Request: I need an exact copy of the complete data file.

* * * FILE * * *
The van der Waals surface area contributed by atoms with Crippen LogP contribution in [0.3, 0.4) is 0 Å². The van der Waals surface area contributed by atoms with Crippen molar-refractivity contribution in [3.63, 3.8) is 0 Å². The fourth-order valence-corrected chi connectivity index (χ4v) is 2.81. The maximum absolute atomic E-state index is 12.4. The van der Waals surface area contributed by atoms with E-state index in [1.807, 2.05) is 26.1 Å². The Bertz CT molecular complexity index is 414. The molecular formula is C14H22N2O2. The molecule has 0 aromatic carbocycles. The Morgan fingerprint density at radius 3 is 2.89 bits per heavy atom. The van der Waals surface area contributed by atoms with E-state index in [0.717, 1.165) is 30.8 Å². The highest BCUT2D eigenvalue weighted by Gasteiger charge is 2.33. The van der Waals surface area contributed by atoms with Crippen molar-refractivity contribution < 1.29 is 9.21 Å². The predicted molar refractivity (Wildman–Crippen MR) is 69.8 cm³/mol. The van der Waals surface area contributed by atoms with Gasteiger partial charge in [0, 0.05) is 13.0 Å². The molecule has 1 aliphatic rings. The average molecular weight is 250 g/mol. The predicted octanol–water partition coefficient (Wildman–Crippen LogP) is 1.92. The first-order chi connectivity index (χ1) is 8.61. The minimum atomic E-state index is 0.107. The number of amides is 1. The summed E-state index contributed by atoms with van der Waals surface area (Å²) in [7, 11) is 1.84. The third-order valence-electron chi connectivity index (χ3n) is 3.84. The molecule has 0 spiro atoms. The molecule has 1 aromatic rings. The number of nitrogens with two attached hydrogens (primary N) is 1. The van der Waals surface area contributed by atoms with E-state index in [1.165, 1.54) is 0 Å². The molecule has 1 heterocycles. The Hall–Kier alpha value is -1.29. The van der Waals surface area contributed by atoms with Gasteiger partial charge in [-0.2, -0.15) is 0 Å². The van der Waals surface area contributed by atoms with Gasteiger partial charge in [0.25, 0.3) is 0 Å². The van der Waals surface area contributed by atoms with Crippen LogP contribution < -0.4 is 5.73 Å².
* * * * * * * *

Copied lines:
The van der Waals surface area contributed by atoms with Crippen LogP contribution in [0.3, 0.4) is 0 Å². The van der Waals surface area contributed by atoms with Crippen molar-refractivity contribution in [3.63, 3.8) is 0 Å². The fourth-order valence-corrected chi connectivity index (χ4v) is 2.81. The maximum absolute atomic E-state index is 12.4. The van der Waals surface area contributed by atoms with E-state index in [1.807, 2.05) is 26.1 Å². The Bertz CT molecular complexity index is 414. The molecular formula is C14H22N2O2. The molecule has 0 aromatic carbocycles. The Morgan fingerprint density at radius 3 is 2.89 bits per heavy atom. The van der Waals surface area contributed by atoms with E-state index in [0.717, 1.165) is 30.8 Å². The highest BCUT2D eigenvalue weighted by Gasteiger charge is 2.33. The van der Waals surface area contributed by atoms with Crippen molar-refractivity contribution < 1.29 is 9.21 Å². The predicted molar refractivity (Wildman–Crippen MR) is 69.8 cm³/mol. The van der Waals surface area contributed by atoms with Gasteiger partial charge in [0, 0.05) is 13.0 Å². The molecule has 1 aliphatic rings. The average molecular weight is 250 g/mol. The predicted octanol–water partition coefficient (Wildman–Crippen LogP) is 1.92. The first-order chi connectivity index (χ1) is 8.61. The minimum atomic E-state index is 0.107. The number of amides is 1. The summed E-state index contributed by atoms with van der Waals surface area (Å²) in [7, 11) is 1.84. The third-order valence-electron chi connectivity index (χ3n) is 3.84. The molecule has 0 spiro atoms. The molecule has 1 aromatic rings. The number of nitrogens with two attached hydrogens (primary N) is 1. The van der Waals surface area contributed by atoms with E-state index in [1.165, 1.54) is 0 Å². The molecule has 1 heterocycles. The Hall–Kier alpha value is -1.29. The van der Waals surface area contributed by atoms with Gasteiger partial charge in [-0.2, -0.15) is 0 Å². The van der Waals surface area contributed by atoms with Gasteiger partial charge in [0.25, 0.3) is 0 Å². The van der Waals surface area contributed by atoms with Crippen LogP contribution < -0.4 is 5.73 Å².